Yellow-vested members of the Greater Lincoln Village Area Block Watch will be knocking on doors during the annual membership drive May 14-18, seeking support for a once-languishing organization that's been revitalized and expanded over the past three years.

The block watch is a nonprofit that aims to empower neighbors in four residential areas along West Broad Street: Lincoln Village North, Lincoln Village South, Garden Heights and National Pike Little Farms.

When he first moved into his home on Carilla Lane in 2015, Ryan Ladina said he heard recurring concerns about crime. The neighborhood once had a block watch but it had long been left to languish.

Together Ladina, 27, and David Donofrio restarted the organization, with the support of the Lincoln Village Residents Association (LVRA), and expanded it to include the Little Farms and Garden Heights areas.

"Safety would always come up when people were asked what they thought was the most important issue in the neighborhood," Donofrio, 31, said. "We had well over 50 people show up to an interest meeting at the library. For something completely new like that, it indicates the interest in the community."

Sgt. Josh Short, a community liaison officer with the Franklin County Sheriff's Office, said the county partners with about 10 block watches.

They provide a direct line to the sheriff's four community liaison officers, who can quickly share tips with the roughly 140 deputies in the patrol division, Short said.

"Communication with your neighbors is a key," Short said. "Effective witnesses are what we need. The more they can tell us, and the insight from us on what we need, makes a better use of our resources."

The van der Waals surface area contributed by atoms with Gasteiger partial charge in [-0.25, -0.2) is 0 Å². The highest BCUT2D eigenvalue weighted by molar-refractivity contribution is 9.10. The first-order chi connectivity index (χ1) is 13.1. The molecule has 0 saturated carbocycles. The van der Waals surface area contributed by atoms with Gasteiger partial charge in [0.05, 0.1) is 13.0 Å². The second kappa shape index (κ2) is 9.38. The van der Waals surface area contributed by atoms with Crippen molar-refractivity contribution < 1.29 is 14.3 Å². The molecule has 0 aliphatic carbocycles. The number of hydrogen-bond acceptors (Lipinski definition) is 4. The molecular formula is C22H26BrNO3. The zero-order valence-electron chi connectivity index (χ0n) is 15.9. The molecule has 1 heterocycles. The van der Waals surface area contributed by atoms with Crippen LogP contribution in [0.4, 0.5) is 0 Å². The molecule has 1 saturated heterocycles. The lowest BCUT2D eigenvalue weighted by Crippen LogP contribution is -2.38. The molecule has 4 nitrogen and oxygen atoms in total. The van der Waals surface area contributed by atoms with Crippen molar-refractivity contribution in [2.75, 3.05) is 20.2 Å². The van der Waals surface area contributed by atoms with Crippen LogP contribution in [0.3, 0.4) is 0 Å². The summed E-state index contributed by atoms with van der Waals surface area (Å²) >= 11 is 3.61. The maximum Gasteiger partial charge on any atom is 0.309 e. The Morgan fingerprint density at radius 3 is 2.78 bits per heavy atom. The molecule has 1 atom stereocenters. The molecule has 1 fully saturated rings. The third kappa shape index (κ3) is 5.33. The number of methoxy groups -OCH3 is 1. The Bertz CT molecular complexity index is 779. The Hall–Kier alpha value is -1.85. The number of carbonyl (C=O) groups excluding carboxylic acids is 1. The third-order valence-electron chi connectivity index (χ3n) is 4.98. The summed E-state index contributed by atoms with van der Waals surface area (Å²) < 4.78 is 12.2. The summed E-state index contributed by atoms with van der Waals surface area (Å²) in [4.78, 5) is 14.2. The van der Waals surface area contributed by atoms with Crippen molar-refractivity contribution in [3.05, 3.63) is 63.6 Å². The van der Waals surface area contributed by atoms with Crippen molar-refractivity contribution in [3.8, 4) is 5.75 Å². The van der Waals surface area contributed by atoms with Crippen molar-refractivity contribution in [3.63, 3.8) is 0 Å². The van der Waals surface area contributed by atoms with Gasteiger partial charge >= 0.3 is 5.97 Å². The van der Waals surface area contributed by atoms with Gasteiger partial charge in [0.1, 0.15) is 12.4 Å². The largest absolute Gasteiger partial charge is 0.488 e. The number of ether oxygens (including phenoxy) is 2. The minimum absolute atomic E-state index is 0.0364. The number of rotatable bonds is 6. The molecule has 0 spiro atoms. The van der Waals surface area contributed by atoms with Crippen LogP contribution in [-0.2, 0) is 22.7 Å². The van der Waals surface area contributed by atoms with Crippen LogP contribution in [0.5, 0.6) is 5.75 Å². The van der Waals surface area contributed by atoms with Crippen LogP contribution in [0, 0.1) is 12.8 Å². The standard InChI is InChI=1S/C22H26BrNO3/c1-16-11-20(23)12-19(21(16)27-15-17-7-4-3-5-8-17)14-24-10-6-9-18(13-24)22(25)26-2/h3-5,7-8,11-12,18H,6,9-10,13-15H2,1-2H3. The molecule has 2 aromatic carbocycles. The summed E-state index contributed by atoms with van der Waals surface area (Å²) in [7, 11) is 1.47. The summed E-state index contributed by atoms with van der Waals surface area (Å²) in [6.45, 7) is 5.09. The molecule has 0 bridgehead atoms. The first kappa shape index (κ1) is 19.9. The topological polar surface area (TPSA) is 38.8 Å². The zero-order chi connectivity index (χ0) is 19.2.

Volunteer block captains are encouraged to wear the yellow vests provided by the sheriff's office while they're in the community to encourage residents to approach them.

"It lets neighbors know that we are around and makes us visible," Donofrio said.

The block watch holds monthly meetings at rotating locations.

"Meetings are the fourth Wednesday of the month at 7 p.m. The next meeting will be on May 23 at Joseppi's Pizza in Lincoln Village Plaza," Donofrio said.

"We try to move it around to expose different parts of the neighborhood."

Future plans include participation in Prairie Township's Fourth of July parade; a block party Aug. 7 to celebrate National Night Out; and an annual effective-witness training program in October.

The block watch also is active on the NextDoor social media app and regularly updates residents using its email distribution list, Ladina said.

"We would remind residents to have packages delivered to the back porch or out of plain sight," he said. "We tell everyone to lock their cars."

According to National Neighborhood Watch, a division of the National Sheriffs Association that promotes community safety programs, block watches are rooted in a simple premise: to "watch" out for one another.

From that grows a greater sense of community and the ability to recognize who and what doesn't belong.

"That's the thing about Lincoln Village -- we are such a tight-knit community. If we just carry that forward to knowing your neighbors," Donofrio said.

"If you know you're going to be out of town, give your neighbors a heads up. Little things like that seem so easy but those really are the most frequent crimes in our area."

For more information about the block watch, or to join, visit www.lincolnvillage.com/blockwatch.html.

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